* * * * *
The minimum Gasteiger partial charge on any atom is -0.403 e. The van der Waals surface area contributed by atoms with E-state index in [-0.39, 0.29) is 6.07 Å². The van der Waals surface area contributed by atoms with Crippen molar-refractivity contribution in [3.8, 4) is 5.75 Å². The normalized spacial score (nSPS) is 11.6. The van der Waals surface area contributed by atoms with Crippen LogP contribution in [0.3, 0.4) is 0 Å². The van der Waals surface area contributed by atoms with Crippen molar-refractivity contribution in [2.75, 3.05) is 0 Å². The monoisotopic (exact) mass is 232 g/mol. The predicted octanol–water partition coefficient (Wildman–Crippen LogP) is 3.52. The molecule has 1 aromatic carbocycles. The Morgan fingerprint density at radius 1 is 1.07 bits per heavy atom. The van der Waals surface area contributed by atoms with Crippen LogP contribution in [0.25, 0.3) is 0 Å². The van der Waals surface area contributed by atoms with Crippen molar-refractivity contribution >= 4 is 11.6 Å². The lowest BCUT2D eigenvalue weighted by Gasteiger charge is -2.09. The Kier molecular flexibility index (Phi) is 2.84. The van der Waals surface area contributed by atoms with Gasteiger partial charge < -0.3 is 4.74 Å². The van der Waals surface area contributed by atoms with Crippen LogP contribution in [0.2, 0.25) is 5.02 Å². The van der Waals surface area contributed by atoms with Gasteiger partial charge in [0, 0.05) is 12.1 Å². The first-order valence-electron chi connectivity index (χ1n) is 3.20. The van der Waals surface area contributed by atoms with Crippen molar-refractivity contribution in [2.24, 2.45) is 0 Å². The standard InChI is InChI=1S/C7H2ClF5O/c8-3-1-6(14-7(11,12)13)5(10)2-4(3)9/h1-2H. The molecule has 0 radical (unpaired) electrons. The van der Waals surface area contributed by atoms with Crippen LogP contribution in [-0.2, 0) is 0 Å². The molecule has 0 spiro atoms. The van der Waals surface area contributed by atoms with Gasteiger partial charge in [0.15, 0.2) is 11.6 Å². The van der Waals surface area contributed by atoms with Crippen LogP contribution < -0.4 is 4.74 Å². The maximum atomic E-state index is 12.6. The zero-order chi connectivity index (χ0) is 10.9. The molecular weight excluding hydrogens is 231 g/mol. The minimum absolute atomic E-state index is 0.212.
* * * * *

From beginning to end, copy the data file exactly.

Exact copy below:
The minimum Gasteiger partial charge on any atom is -0.403 e. The van der Waals surface area contributed by atoms with E-state index in [-0.39, 0.29) is 6.07 Å². The van der Waals surface area contributed by atoms with Crippen molar-refractivity contribution in [3.8, 4) is 5.75 Å². The normalized spacial score (nSPS) is 11.6. The van der Waals surface area contributed by atoms with Crippen LogP contribution in [0.3, 0.4) is 0 Å². The van der Waals surface area contributed by atoms with Crippen molar-refractivity contribution in [2.75, 3.05) is 0 Å². The monoisotopic (exact) mass is 232 g/mol. The predicted octanol–water partition coefficient (Wildman–Crippen LogP) is 3.52. The molecule has 1 aromatic carbocycles. The Morgan fingerprint density at radius 1 is 1.07 bits per heavy atom. The van der Waals surface area contributed by atoms with Crippen LogP contribution in [0.25, 0.3) is 0 Å². The van der Waals surface area contributed by atoms with Crippen molar-refractivity contribution >= 4 is 11.6 Å². The lowest BCUT2D eigenvalue weighted by Gasteiger charge is -2.09. The Kier molecular flexibility index (Phi) is 2.84. The van der Waals surface area contributed by atoms with Gasteiger partial charge < -0.3 is 4.74 Å². The van der Waals surface area contributed by atoms with Crippen LogP contribution in [0.2, 0.25) is 5.02 Å². The van der Waals surface area contributed by atoms with Gasteiger partial charge in [0, 0.05) is 12.1 Å². The first-order valence-electron chi connectivity index (χ1n) is 3.20. The van der Waals surface area contributed by atoms with Crippen molar-refractivity contribution in [2.24, 2.45) is 0 Å². The standard InChI is InChI=1S/C7H2ClF5O/c8-3-1-6(14-7(11,12)13)5(10)2-4(3)9/h1-2H. The molecule has 0 radical (unpaired) electrons. The van der Waals surface area contributed by atoms with Crippen LogP contribution in [-0.2, 0) is 0 Å². The molecule has 0 spiro atoms. The van der Waals surface area contributed by atoms with Gasteiger partial charge in [0.15, 0.2) is 11.6 Å². The van der Waals surface area contributed by atoms with Crippen LogP contribution < -0.4 is 4.74 Å². The maximum atomic E-state index is 12.6. The zero-order chi connectivity index (χ0) is 10.9. The molecular weight excluding hydrogens is 231 g/mol. The minimum absolute atomic E-state index is 0.212.